Rowan County honors the fallen: Annual Memorial Day celebrates service, sacrifice

Published 12:10 am Tuesday, May 28, 2024

SALISBURY — On an overcast morning Monday, Rowan County remembered to the men and women who donned the uniform to serve their country and have since passed on.

Mike Chapman, a member of Gold Star Families, shared his personal experience having lost a brother in combat.

“I did not apply to join this group,” Chapman said before a crowd at the Salisbury National Cemetery Annex. “I did not want to be in this group.”

The Gold Star honors families that have experienced a loss of a loved one — an immediate family member — who died as the result of active-duty military service.

“Families who have loved ones in the military have an application on file for this group, but never wish to join,” Chapman said.  

Although Chapman’s younger brother Chris was 10 years his junior, Chapman said they had a lot in common. Serving in the military seems to be a long-standing Chapman tradition.

Chapman shared that his family had three ancestors who fought during the American Revolution, 19 who fought in the Civil War, a great-grandfather who served in the Spanish-American War and his father who served in the National Guard for 30 years. 

When Chris graduated from high school, he wasted little time answering the familial call to arms. At one point, Chris applied to become a member of the Special Operations Aviation Unit and was transferred to Fort Campbell, Kentucky. He took additional training to become a Blackhawk mission crew chief.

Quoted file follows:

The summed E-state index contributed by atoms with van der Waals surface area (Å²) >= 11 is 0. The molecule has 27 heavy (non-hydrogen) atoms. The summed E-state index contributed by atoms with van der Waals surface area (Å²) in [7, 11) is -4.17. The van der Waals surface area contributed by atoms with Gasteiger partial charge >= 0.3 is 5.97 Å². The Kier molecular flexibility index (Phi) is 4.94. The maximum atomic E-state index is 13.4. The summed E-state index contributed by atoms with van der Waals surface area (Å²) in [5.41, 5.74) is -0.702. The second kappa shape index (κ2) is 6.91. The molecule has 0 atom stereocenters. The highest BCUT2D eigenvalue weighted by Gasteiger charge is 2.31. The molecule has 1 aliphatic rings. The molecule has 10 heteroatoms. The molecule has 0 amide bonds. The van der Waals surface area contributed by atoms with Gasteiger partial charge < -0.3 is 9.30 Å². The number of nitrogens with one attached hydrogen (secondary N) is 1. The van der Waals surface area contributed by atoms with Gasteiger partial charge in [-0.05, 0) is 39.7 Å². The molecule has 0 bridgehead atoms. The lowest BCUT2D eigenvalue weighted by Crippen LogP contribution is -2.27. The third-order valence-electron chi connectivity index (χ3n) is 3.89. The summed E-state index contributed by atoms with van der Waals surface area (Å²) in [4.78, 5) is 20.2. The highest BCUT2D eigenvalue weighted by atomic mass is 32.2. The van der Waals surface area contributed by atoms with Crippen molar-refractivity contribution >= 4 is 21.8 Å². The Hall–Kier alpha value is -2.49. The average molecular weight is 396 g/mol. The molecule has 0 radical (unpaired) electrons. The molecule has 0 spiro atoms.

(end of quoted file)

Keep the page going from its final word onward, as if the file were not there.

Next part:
Chris was deployed to Iraq during Operation Desert Storm in the early 1990s. Given Chris’ position, he was not allowed to communicate with family back home about his location. He had only been there a couple of weeks when Chapman heard a story on the radio about a helicopter crashing in the Saudi desert killing all seven personnel on board. Sure enough, one of those KIA turned out to be his brother.

Chapman detailed his arrival at his mother’s house where other family members were mourning Chris’ death. Chapman said that his mother went to her grave never “truly in peace with (their) loss.”

Chapman struggled over his brother’s death but about 12 years ago, he met someone that put a lot of that grief at ease. 

“I was attending an event in Arlington for Desert Storm Gold Star Families,” Chapman said. “Before the ceremony, an organizer asked me to come meet someone.

“My brother’s mission was to fly into Iraq to rescue a wounded special forces lieutenant on a SCUD-hunting mission. After they landed, they placed the lieutenant on board my brother’s Blackhawk. Two army medics were with him. On their third attempt in bad weather, to land at a medical unit, they radioed that they would try one more time. That was their last radio call.

I walked with the organizer over to two young adults. She introduced me to them. They were the children of the Special Ops lieutenant that my brother’s crew was trying to save. I could finally put my thoughts about his purpose to rest.”